by Frank Schaeffer, Da Capo Press, ISBN 0786718919, available anywhere:
More information about this book is on Frank Schaeffer’s website.
He, like me, grew up in the evangelical sub-culture, only to later leave for the Orthodox faith. He says that he and his father helped form the Religious Right.
Schaeffer’s parents ran L’Abri in Switzerland. Founded as a mission, it became a kind of hostel for spiritual seekers, from everyday students to rock stars.
The Schaeffers were Calvinists; in the early days they had restrictive rules, in the days of the hippies these rules were relaxed, but in the 70s and 80s, they became strict again.
Frank Schaeffer still is pro-life despite turning politically liberal, and you can see that in his indictments of how extreme the pro-choice crowd got in the 70s and 80s.
He notes that if the Democrats had taken the pro-life believers as seriously as did the Republican Party, the Democratic Party would have become the party of choice for Christians. Instead, secular media and the Democrats just ignored religious media and the pro-lifers for the most part in those days.
The pro-choice crowd was so offended in those days by the pro-life crowd that they went to ridiculous extremes which essentially made the pro-life argument for them: Who could see these people as reasonable or compassionate?
But while fighting for the pro-life cause which impassioned him, he also noted that American Christianity had turned ridiculous.
He made documentaries with his father, Francis Schaeffer, which are still being used in churches today, such as “How Should We Then Live?” (I saw an episode of this on Youtube, and it does appear to be well-done.)
He went on speaking tours, wrote books, went on The 700 Club. But even in the middle of it, he and his father kept thinking, “These people are idiots.”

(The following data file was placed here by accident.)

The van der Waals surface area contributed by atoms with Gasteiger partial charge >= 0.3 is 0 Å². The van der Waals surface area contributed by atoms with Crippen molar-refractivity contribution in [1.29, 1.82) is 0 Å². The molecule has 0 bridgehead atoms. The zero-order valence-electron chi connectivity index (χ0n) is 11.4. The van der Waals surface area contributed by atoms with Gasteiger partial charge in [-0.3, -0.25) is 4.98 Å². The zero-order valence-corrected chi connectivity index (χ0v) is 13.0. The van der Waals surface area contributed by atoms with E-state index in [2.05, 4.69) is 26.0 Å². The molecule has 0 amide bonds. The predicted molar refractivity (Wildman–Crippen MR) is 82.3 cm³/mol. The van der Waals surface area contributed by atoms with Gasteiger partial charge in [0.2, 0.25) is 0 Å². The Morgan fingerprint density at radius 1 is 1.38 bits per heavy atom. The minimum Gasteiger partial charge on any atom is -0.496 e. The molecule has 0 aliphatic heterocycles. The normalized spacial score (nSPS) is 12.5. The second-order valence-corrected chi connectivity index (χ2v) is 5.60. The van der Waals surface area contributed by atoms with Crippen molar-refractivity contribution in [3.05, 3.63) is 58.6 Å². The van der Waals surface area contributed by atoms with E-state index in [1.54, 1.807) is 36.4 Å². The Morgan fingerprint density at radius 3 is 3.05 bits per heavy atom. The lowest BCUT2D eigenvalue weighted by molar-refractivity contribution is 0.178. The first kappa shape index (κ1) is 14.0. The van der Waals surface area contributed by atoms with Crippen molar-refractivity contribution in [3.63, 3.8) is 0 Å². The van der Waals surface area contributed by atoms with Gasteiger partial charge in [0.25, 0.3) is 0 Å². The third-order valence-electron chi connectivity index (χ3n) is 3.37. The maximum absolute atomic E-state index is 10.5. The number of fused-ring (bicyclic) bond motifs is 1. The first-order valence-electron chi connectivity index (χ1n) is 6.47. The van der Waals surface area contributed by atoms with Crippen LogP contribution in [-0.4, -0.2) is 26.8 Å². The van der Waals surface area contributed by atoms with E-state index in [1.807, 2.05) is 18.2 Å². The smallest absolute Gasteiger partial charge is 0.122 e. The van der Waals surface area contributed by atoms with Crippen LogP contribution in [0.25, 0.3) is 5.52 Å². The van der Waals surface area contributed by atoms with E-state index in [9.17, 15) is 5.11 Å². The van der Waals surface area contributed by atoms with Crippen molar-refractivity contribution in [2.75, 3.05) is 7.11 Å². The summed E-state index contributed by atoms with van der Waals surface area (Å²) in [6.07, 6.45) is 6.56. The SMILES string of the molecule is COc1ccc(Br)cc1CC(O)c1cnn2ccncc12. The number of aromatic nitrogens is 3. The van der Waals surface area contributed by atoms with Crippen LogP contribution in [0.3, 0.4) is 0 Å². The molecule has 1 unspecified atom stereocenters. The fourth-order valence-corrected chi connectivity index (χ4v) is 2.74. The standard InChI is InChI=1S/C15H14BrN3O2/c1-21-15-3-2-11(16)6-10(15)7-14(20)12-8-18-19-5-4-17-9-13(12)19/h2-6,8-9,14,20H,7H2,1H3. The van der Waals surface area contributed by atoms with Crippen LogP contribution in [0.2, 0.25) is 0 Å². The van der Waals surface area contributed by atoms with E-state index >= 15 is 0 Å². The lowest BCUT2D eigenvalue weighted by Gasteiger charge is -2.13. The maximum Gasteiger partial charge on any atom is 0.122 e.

His father had a classical education and knew a great deal about classical music and art. Frank was raised in Switzerland; while his education was spotty and he had dyslexia, he went to British boarding schools, and learned about art and music from his dad.
He spent all his young life in Europe, not in the American evangelical sub-culture. His first exposure to American Christianity was on these speaking tours as a young adult, yet he kept stirring people up with speeches and books about how the liberals were ruining America–an America which he didn’t really know and couldn’t speak about from any position of authority.
You may know how silly American evangelicalism can get. He had to deal with youth pastors trying to influence their youth groups into abstinence with silly songs and Sesame Street puppets; “Jesus is my boyfriend” songs by sub-par singers; poor editing standards which got him used to whipping up a first draft of a book, sending it off to the publishers, and letting them clean it up.
He knew what art really was, but he didn’t take the time to actually craft his work, whether film or scripts or books, because the evangelical publishers let him be lazy and he got used to it.
He also got to know evangelical powerhorses like Pat Robertson, Jerry Falwell and James Dobson; none of them impressed him. He and his father saw Pat Robertson as a crazy guy who heard voices, Falwell as hate-filled, Dobson as power-hungry.
Even if you don’t always agree with him, this book is awesome. This guy knows what it’s like to be raised under repressive rules, has seen the fakeness which has driven so many of us away from American evangelicalism, and has ended up in the Greek Orthodox church.
He freely admits to being a jerk to his wife and child in his youth and even occasionally today; he chews himself out for it and tries to do better.
He says that his wife never, ever starts an argument, and that he’s glad his kids say, “Mom is always right” because she is. That’s not because she’s stubborn (she’s not) or has to have her way (she doesn’t) or anything, but because she simply is right.
After all these years, he still sees her as some sort of angel fallen to earth. They married in their teens because she got pregnant. They could very easily have divorced a few years later, and people did wonder why the heck Genie put up with Frank, but they had a family support system around them that kept them together and counseled them.
This book is a memoir, starting from his childhood in L’Abri and going all the way through his life, highlighting his spiritual crises. It is a revealing look behind the scenes of American evangelicalism. I highly recommend it.